The Shore VR – The Review

April 10, 2022 ·

If you ended up on a mysterious island, how would you react? Do you think you could survive the elements from the weather to whatever may be on that island? Do you think you would ever find your way home? Hopefully, none of us will end up in some strange place trying to figure out these questions for ourselves, but it really is quite interesting how we think we would handle these types of situations. But does developer Ares Dragonis show us the mysteries of the unknown? Let’s find out with The Shore VR for PCVR.

Some of you may have heard of the game The Shore which was released on PC back in February 2021 and is based on the works of H.P. Lovecraft. The Shore VR, is a separate version with new elements. The game is a first-person story-driven world with an atmospheric environment and narrations. Playing as a man who ends up on a mysterious island where you will need to solve puzzles, find out what’s going on, and try to survive in an unknown world. So before you try and figure out the mystery, there are a few things to be aware of. First, this island and its surroundings should not be rushed. Second, make sure your controllers are charged as you don’t want to face what’s out there and be stuck because you forgot to charge them. Third, I am not going to spoil anything for anyone as the island is a mystery. So a lot of things will not be shown so you can experience them for yourself. And finally, just have some patience and fun with your time. With all that said, let’s continue…

When you first start The Shore VR, you are presented with the menu and how to play. For example, the Grip Button is used to open and close your journal or if you need to reach for your inventory, place your arms to your help or above your shoulder. Just seeing the tutorial of how to interact with things presented on a black screen surrounded by wood and presented in a Stonehenge type way is pretty nice and easy to understand. But it’s even before starting that you look around and see the type of atmosphere you will be in. From the clouds that make it look like it could rain any minute to just the sounds of the music and the birds just gives it this peaceful introduction to what surely will change later on.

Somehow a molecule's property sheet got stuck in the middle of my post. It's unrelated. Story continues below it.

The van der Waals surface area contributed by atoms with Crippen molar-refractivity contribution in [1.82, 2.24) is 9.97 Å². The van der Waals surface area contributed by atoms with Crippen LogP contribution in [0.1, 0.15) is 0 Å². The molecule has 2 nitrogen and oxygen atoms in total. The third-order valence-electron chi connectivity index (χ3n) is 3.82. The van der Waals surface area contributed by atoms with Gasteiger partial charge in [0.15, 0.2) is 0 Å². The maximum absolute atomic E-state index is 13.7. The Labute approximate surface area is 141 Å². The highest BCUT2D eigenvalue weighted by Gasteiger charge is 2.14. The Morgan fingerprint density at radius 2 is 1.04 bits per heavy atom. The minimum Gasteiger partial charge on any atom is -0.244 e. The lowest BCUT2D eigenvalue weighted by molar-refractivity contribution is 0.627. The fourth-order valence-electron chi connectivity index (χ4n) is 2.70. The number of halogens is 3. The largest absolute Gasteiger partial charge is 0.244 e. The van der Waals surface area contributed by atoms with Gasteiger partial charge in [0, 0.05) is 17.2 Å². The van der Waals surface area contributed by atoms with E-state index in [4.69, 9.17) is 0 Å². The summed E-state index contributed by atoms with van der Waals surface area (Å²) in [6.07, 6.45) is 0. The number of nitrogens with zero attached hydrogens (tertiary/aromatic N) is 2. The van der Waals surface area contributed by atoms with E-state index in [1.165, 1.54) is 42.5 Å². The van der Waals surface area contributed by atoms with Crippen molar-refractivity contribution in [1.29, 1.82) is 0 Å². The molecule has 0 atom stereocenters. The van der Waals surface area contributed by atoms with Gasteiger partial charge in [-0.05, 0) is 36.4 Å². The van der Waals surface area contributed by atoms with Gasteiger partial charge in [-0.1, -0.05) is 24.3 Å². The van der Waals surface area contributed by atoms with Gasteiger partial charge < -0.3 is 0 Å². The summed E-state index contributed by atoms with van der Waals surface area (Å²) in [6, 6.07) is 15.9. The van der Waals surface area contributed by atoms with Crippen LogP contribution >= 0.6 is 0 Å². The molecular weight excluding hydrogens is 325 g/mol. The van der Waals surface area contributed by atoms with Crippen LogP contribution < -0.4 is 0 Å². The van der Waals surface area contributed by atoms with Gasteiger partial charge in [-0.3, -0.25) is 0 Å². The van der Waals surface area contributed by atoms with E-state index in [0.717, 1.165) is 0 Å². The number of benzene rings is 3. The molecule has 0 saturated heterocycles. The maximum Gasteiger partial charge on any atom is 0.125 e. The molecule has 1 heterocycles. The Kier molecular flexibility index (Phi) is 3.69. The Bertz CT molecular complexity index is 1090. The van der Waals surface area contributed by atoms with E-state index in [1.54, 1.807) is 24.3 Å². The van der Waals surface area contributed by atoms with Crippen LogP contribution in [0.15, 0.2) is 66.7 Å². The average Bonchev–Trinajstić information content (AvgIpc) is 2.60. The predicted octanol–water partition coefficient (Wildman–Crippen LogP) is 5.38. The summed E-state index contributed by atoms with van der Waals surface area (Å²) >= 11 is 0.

But once the game actually starts is where the mystery starts to unfold. You do start to question why you are here as you see a shipwreck, rocks, and of course the shore. There is no real direction to go, but the atmospheric environment is really beautiful. As you continue to wonder and the music starts to play it’s when you come up to the lighthouse that you get the feeling that someone lives here only to not see anyone, but the information they have collected to try and piece things together that makes things intriguing. There are puzzles that you interact with. You will need to find certain objects to solve them. It’s just trying to find the objects and knowing which objects you might need as you pass the puzzles without any indication that you need them to have interacted with after the fact that will make you have to go back and search for the items that can become frustrating for some.